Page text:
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Aretha Franklin’s “royal persona” commanded respect

The late singer’s legacy, in the words of Etta James, Barack Obama, and Tavis Smiley.

Aretha Franklin was a reminder of “what’s essential in all of us.”
Noam Galai/Getty Images for Tribeca Film Festival

To quote Barack Obama, “You can hear Aretha’s influence across the landscape of American music, no matter the genre.” In a letter to David Remnick for a 2016 profile of Aretha Franklin, Obama, who notably was moved to tears during Franklin’s rendition of “(You Make Me Feel Like) A Natural Woman” at the Kennedy Center Honors, wrote that she reminded him of his humanity — “what’s essential in all of us.”

Franklin’s singular influence as an artist is also underscored by the way other artists speak about her. Carole King, who wrote “Natural Woman” with Gerry Goffin, described hearing Franklin sing the song as, “a dream realized”; Billy Preston insisted that Franklin had earned the right to do as she pleased. “On any given night, when that lady sits down at the piano and gets her body and soul all over some righteous song, she’ll scare the shit out of you,” he said. “And you’ll know — you’ll swear — that she’s still the best fuckin’ singer this fucked-up country has ever produced.”

The fur coats that Franklin wore were, in part, recognition of that status. They helped her keep warm and make sure her voice was open, but they were also following in the footsteps of old gospel singers, for whom such coats were a way of saying, “I’ve earned it, now I’m gonna wear it.”

“The fur is part of the drama, the royal persona,” Remnick wrote. “When Franklin went to see Diahann Carroll in a production of Sunset Boulevard, in Toronto, she had two seats: one for her, one for the mink.”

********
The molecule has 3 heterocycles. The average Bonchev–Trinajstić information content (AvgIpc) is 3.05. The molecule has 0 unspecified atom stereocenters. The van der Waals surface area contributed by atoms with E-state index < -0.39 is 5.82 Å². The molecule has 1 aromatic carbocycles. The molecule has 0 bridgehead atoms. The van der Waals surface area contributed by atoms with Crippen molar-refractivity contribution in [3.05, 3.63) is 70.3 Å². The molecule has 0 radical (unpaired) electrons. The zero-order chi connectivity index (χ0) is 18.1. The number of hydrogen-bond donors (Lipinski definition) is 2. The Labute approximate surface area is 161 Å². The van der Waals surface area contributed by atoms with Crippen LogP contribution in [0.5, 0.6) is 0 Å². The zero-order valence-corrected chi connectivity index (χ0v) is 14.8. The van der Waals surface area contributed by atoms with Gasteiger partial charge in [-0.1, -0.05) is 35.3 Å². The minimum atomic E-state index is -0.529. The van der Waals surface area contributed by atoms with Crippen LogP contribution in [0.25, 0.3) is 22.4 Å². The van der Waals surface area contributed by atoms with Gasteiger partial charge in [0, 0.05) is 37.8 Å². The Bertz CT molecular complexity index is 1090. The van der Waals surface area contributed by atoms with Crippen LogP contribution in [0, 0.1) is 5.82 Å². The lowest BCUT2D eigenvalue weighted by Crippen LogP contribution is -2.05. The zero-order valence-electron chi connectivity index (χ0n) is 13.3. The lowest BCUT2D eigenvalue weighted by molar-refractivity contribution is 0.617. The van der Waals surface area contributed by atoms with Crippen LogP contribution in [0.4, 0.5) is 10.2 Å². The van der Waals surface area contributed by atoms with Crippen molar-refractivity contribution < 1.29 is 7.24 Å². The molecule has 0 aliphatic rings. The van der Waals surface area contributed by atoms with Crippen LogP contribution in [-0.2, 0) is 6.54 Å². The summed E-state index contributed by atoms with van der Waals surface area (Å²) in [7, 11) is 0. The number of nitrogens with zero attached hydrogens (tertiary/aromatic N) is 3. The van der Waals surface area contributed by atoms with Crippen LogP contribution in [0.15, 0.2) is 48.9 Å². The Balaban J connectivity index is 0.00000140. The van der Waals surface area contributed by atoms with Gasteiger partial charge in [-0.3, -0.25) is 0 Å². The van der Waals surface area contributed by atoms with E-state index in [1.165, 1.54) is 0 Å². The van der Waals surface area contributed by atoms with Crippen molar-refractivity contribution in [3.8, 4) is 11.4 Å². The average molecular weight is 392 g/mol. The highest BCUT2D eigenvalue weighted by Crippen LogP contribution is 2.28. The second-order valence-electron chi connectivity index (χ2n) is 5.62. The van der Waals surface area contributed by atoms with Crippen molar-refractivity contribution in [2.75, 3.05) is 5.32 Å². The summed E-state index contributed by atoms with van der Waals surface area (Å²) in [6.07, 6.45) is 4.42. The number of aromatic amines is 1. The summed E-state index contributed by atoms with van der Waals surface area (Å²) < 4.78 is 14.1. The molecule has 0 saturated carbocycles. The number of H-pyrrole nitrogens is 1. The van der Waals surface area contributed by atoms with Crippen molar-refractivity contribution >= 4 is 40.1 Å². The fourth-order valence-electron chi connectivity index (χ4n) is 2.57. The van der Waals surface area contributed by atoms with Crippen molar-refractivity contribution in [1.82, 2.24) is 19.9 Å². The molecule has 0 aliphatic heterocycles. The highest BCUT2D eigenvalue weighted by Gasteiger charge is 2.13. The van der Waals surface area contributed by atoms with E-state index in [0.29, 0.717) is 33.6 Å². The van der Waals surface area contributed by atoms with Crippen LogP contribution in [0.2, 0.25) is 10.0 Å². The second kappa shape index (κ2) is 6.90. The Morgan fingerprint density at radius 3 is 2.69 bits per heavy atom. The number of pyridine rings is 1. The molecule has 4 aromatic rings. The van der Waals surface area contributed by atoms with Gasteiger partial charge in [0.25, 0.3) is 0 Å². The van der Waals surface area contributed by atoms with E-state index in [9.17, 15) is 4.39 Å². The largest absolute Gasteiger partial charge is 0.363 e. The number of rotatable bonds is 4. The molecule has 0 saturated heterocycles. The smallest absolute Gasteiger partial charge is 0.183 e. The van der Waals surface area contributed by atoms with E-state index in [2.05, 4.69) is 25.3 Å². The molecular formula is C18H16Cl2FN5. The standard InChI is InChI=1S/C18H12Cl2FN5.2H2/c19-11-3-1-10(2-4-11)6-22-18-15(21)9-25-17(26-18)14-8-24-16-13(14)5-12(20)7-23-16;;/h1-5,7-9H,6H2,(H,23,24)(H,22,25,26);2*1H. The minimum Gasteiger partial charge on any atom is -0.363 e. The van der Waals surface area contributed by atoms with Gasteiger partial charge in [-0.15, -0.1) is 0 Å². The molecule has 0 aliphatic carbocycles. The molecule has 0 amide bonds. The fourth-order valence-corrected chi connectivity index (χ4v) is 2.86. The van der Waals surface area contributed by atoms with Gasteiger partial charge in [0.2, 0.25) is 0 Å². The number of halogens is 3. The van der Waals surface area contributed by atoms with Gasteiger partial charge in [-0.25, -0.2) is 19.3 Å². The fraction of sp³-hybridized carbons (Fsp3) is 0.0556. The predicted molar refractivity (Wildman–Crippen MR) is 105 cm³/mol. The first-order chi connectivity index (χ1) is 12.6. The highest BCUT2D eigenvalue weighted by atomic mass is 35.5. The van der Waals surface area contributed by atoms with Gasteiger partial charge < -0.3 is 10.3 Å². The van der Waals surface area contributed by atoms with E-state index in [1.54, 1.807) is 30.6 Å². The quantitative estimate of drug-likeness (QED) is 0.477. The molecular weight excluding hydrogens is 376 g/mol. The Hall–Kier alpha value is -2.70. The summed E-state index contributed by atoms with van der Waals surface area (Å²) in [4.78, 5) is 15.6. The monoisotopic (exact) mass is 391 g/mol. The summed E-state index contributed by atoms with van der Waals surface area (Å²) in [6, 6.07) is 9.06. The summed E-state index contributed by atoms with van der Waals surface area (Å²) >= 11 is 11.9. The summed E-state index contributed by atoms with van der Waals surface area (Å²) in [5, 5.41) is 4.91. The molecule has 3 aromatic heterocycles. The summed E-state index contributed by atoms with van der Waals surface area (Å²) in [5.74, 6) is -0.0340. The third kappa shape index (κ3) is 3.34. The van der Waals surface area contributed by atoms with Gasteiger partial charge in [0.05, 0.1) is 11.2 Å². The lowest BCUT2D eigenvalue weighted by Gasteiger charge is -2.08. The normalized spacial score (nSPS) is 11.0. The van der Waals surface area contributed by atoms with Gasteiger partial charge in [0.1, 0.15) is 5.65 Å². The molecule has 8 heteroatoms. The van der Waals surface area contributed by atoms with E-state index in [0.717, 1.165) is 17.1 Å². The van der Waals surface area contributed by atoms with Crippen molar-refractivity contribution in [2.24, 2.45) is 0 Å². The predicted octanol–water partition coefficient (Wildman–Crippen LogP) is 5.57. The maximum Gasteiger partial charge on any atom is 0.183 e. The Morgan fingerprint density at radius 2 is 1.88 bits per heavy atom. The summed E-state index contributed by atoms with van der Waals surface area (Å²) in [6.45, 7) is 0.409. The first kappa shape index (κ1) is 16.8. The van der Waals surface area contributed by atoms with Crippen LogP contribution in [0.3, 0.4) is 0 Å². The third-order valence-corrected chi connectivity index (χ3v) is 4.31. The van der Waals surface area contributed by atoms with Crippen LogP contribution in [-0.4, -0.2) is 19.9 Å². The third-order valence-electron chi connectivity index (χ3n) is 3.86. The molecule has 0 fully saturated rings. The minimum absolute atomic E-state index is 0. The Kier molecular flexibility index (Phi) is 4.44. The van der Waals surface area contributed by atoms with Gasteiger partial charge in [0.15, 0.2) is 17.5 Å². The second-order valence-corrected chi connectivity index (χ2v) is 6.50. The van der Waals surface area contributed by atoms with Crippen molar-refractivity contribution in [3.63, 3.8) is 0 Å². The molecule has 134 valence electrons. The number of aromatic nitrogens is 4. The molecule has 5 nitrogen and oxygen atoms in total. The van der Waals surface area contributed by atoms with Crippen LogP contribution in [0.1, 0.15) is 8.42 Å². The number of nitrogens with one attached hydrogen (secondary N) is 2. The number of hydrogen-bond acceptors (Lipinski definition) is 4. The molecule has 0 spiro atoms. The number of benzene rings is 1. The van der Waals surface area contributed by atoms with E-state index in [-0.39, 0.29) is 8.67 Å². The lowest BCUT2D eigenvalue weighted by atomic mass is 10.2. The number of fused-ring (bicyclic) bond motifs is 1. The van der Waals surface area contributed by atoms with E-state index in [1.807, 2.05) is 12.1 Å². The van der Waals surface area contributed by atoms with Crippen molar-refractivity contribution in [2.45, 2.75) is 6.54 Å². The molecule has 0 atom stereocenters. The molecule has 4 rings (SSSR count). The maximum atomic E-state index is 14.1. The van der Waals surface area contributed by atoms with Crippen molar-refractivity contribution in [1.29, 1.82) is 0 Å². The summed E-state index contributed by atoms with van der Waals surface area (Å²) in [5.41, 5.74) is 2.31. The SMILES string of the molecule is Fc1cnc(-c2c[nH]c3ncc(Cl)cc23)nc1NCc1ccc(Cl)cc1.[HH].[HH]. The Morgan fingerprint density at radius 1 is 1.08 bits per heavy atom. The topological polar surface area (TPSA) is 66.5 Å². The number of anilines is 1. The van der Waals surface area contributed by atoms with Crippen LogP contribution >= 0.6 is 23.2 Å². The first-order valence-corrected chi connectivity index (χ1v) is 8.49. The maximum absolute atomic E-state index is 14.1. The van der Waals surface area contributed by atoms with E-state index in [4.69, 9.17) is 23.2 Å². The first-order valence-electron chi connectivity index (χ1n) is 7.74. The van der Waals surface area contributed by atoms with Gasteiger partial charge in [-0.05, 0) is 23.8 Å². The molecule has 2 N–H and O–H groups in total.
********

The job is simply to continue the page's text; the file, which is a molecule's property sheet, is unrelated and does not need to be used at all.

But as Remnick noted, despite her strength onstage, Franklin wasn’t entirely invulnerable. Her 1999 autobiography (ghostwritten by David Ritz) read “like an extended press release,” as she took out any references to darker periods in her life. (The book flopped.) In the profile, Remnick described sitting with Franklin after a show, with the cash payment for the show on the counter in front of her: “She collects on the spot or she does not sing.”

“She saw so many people, like Ray Charles and B. B. King, get ripped off,” Tavis Smiley, a close friend of Franklin’s, explained. “There is the sense in her very often that people are out to harm you. And she won’t have it. You are not going to disrespect her.”

But today there seems to be nothing but admiration for Aretha Franklin, not least from the artists whose music she performed. Otis Redding stopped singing “Respect” after hearing Aretha sing it, as did Sarah Vaughan with “Skylark.”

In Ritz’s unauthorized biography of the singer, Respect: The Life of Aretha Franklin (2014), there’s a passage in which he describes Etta James’s recollection of the latter song. “I remember running into Sarah Vaughan, who always intimidated me. Sarah said, ‘Have you heard of this Aretha Franklin girl?’ I said, ‘You heard her do ‘Skylark,’ didn’t you?’ Sarah said, ‘Yes, I did, and I’m never singing that song again.’”